Couple spends lifetime together, refuses to part in death
Appeal Staff Writer
The children of Bart and Evelyn Allen said their parents had been together since their first meeting in a Kansas tomato patch in 1942. Sixty-four years and four children later, the Allens wouldn’t even let death separate them.
“We knew that they were both staying alive for each other,” Patti Bulters, 59, said on Thursday, three days after her parents died holding hands in the intensive care unit of Carson Tahoe Regional Medical Center. “If they had to go, we prayed for this because that’s what they wanted.”
In recent years Bart, 85, and Evelyn, 84, had both been in poor health. Dad had been suffering from a bad heart for 15 years, and two years ago the children thought Mom wouldn’t make it after doctors discovered she needed a heart valve. But she survived, Patti said.
Then on July 25, their 64th wedding anniversary, Bart fell ill. He was admitted into the hospital, and the prognosis wasn’t good, Patti said.
Three days later, her mother told her what the family already knew.
“She said ‘You know, Dad’s just hanging on for me,'” Patti recalled.
As a girl, Patti said, she never recalled her parents fighting. And it was evident this mechanic and his homemaker bride were in love. “They always held hands,” she said.
When the kids were young, the Allen family was a tight-knit one, Patti said. They bowled together and played ball together. She recalled the one night her parents had made plans to go out, they were gone only an hour before returning home.
“They came back because they couldn’t handle being gone from us,” she said with a laugh. “We were a family.”
On July 29, with her husband heavily sedated and in and out of consciousness in the intensive care unit, Evelyn fell ill at her son Dave’s house.
He took her into the hospital, and after admitting her into the ICU four doors from Bart, doctors told Dave his mother had congestive heart failure.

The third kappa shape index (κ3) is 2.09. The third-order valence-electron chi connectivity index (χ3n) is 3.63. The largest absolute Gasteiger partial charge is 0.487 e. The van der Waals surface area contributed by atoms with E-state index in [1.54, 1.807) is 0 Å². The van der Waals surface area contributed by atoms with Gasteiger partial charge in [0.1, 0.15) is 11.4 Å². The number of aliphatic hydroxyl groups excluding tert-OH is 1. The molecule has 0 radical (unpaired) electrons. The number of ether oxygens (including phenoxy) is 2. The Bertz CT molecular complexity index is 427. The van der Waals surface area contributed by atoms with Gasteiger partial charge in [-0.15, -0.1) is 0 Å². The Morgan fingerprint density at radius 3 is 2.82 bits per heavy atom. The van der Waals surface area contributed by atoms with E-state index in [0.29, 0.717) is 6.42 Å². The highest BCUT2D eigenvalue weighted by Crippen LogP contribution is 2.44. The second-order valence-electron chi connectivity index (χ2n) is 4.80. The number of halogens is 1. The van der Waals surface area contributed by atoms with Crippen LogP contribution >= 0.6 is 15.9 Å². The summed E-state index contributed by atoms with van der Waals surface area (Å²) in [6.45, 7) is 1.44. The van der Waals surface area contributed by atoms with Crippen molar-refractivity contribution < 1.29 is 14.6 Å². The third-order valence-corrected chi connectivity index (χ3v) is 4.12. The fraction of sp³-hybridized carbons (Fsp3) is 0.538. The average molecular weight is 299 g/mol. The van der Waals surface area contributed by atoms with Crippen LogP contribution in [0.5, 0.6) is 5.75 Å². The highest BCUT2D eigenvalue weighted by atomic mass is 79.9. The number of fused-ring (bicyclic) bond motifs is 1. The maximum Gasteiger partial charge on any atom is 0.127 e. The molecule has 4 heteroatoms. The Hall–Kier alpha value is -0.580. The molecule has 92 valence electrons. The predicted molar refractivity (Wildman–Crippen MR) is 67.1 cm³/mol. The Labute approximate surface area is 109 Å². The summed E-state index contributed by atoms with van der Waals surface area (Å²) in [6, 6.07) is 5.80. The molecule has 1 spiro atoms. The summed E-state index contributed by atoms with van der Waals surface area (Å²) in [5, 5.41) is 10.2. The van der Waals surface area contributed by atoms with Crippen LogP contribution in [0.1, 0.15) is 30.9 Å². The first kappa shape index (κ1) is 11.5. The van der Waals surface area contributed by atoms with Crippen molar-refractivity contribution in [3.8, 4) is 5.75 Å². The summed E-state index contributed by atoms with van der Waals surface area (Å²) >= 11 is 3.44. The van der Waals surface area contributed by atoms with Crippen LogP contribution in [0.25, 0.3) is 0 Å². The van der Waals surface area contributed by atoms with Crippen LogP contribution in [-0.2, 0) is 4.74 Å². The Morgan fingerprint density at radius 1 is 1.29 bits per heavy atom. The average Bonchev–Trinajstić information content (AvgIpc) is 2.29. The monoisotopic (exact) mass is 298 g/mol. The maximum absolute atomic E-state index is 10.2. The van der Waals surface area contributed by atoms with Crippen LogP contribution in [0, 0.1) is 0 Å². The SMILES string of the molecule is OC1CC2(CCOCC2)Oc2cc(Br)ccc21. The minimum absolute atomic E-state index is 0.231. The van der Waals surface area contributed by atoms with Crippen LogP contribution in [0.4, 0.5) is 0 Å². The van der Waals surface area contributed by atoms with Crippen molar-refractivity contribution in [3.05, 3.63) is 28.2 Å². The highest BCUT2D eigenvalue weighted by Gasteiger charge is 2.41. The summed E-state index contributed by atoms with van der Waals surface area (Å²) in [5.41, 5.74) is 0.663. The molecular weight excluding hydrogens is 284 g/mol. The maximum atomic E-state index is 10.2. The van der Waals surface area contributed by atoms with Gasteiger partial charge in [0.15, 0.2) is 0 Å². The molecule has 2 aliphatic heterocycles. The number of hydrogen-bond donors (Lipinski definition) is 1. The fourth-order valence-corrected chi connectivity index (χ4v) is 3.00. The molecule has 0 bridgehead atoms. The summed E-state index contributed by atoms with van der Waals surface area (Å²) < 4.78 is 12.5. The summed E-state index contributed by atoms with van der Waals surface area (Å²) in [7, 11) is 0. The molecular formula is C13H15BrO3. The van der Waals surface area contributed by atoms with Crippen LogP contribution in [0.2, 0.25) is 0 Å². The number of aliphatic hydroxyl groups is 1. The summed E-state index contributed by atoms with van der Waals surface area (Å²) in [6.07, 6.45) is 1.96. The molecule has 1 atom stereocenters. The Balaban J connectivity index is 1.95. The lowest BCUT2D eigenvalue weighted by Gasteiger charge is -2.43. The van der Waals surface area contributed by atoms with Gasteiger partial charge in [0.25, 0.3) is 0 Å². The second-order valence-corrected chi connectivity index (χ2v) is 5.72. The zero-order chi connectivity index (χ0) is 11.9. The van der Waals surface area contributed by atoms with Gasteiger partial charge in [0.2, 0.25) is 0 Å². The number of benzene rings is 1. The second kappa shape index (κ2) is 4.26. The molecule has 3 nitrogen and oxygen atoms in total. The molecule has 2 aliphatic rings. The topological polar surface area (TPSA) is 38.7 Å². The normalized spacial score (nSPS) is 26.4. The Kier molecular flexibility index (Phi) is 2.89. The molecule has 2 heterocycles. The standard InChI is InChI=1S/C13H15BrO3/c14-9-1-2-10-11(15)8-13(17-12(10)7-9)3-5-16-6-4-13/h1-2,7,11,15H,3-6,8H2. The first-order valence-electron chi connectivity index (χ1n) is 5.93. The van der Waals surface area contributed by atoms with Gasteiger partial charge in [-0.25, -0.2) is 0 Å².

On the morning of July 31, Dave said, his mother was “Chatty Cathy.”
“My wife and daughter went to see her, and she was talking away. She asked ‘How’s Dad?’ and they told her, ‘Not well.’ After that she went downhill fast.”
Dave said both of his parents were unconscious, and it was evident the end was near. He said he remembers standing in the hall of the hospital thinking it would be nice if they could be in the same room, when his daughter asked a doctor that very question.
“It was like the Red Sea parted. Everyone moved out of the way and they moved Mom into Dad’s room and pushed their beds together,” he said.
The children placed their mother’s hand into their father’s.
Father Jerry Hanley arrived to administer the last rites, Dave said. And then without being asked, he placed his hands on those of Bart and Evelyn and renewed their wedding vows.
“About two minutes after her vows, she gave up. Mom was gone,” Dave said.
After Evelyn’s death, Dave remembers telling his father, “Look Dad she’s waiting on you, don’t make her wait.”
A doctor scrounged up a camera and they took a close-up shot of those clasped hands – the hands that had nurtured children and grandchildren and an undying love for more than six decades.
Eighty minutes later, Bart rejoined his bride.
Dave, who said he wasn’t a praying man, said he knew exactly why things happened the way they did.
“Dad always looked out for Mom. Dad loved her, there was no two ways about it, and Mom always kept him well taken care of,” he said. “I think they planned it out, not consciously, but they were so connected, they could talk to each other without speaking. This was how it should be.”
• Contact reporter F.T. Norton at firstname.lastname@example.org or 881-1213.